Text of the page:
Evernote is the world’s most widely used notebook application, but that doesn’t mean there isn’t room for improvement. Letterspace and Fetchnotes are two alternative iOS notebooks that focus on quickly adding and accessing notes.
I use several iOS and Mac notebooks for different purposes, and I’m always willing to try out new ones. Though my Evernote account is brimming with notes and other content I’ve saved over the years, I mostly use it for ongoing projects and still prefer lightweight notebooks for quickly typing notes and pasting content from other sources.
My latest iOS notebook app of choice is the fairly new Letterspace, which doesn’t match Evernote for features, but focuses on aesthetics and unique features like using hashtags for filtering notes. Letterspace is similar to its predecessor, Fetchnotes, which is also based on the hashtag system.
If you’re looking for a supplement or an alternative to Evernote, let me — a notebook junkie — suggest one of these for pure simplicity and ease of use.
A Word About Evernote
In case you’re not familiar with Evernote (also check out our free manual), it’s a cross-platform digital notebook for saving notes, PDFs, webpages, and even video files within a hierarchy of notebooks and stacks (multiple notebooks). Individual notes can be tagged and filtered by search.
Evernote has over a hundred million users, and it’s supported by dozens of other apps, in addition to its own cross-platform clipping service which enables users to clip content directly to their Evernote account using a computer or mobile device, without launching the application.
Content in Evernote can be easily shared, and an upgrade to a premium account unlocks collaboration features that allow notes to be shared and edited by other users.
There’s no doubt about it – Evernote is the top digital file drawer for managing and sharing notes. But many users complain that Evernote can become a little bloated and slow to sync content between devices. Evernote also may not be the best solution for adding random notes not related existing notebooks and projects. Let’s see how Letterspace and Fetch can be useful alternatives.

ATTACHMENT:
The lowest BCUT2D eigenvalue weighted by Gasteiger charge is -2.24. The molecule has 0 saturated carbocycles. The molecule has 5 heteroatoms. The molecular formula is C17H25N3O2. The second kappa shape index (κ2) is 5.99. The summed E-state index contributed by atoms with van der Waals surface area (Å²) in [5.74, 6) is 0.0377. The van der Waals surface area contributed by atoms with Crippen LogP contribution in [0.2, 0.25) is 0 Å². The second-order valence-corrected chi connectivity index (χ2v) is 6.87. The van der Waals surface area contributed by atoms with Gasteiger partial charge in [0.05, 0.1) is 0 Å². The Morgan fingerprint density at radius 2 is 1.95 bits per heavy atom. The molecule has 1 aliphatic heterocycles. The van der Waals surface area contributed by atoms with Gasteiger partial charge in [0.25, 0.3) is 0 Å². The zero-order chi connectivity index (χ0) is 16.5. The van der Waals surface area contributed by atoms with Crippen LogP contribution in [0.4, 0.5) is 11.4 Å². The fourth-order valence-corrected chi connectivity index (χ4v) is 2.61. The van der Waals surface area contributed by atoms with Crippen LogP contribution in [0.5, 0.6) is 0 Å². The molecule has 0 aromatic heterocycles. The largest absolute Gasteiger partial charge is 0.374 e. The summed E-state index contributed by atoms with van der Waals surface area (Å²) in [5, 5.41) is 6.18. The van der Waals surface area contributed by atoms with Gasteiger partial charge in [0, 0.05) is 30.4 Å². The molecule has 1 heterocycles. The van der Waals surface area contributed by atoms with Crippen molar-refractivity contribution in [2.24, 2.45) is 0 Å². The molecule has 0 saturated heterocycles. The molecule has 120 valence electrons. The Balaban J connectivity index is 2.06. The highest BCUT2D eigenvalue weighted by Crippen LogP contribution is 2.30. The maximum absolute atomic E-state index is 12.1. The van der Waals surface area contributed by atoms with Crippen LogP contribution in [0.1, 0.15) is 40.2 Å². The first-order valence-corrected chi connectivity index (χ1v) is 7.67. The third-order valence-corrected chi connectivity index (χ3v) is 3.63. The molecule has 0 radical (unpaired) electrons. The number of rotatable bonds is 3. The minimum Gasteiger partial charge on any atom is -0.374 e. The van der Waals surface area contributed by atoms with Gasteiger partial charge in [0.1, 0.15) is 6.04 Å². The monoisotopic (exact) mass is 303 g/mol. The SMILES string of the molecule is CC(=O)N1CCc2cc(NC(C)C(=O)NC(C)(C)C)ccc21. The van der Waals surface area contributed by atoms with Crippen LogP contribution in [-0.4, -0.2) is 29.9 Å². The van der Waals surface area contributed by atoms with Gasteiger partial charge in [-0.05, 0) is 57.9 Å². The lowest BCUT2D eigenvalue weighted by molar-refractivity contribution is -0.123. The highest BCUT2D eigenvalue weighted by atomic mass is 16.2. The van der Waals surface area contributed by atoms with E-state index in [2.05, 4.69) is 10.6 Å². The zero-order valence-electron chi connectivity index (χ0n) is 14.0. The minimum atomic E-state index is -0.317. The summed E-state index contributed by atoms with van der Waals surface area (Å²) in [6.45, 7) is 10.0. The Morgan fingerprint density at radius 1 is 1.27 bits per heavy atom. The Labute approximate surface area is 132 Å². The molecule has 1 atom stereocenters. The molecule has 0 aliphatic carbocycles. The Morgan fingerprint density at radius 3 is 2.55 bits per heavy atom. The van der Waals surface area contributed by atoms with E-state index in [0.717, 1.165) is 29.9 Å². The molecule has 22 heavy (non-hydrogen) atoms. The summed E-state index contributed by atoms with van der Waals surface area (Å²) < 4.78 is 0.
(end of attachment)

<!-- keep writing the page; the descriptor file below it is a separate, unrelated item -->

As a dedicated paperless user, I read most digital content on my iPad and iPhone. As an active reader, I like to save quotes and jot down notes and ideas on the fly. For simple saving simple notes that don’t belong to a major project, I now use the iOS and Mac versions of Letterspace, because the application allows for tagging notes (using a hashtag) without the need to open notebooks or folders in other apps on my iPad.
So for example, if I’m reading an article in the magazine style app, Zite, I can select and copy a piece of content, and quickly paste it to Letterspace. The app includes a toolbar for quickly tagging one or more words that identifies what the note is about.
The side panel of Letterspace consists of all your individual hashtags for filtering notes. Each hashtag becomes a virtual folder.
In the latest update of Letterspace, users can tap on a tag, and when they add a new note, the tag is automatically inserted in the note. You can also place an @ character in front of a name in order to filter content by mentions.
Long-press on the side panel or an open note to create a new note. This saves the trouble of tapping the + button at the topic of the app.
Letterspace syncs content between its iOS and Mac versions via iCloud, and it supports the universal share sheet within iOS for exporting an open note to other iOS apps. In the Mac version, sharing is limited to Mail, Messages, and Airdrop, but notes can also be exported as a PDF or HTML document. Letterspace also includes options for changing the font size and style of text, and selected notes can be archived or trashed with a simple swipe.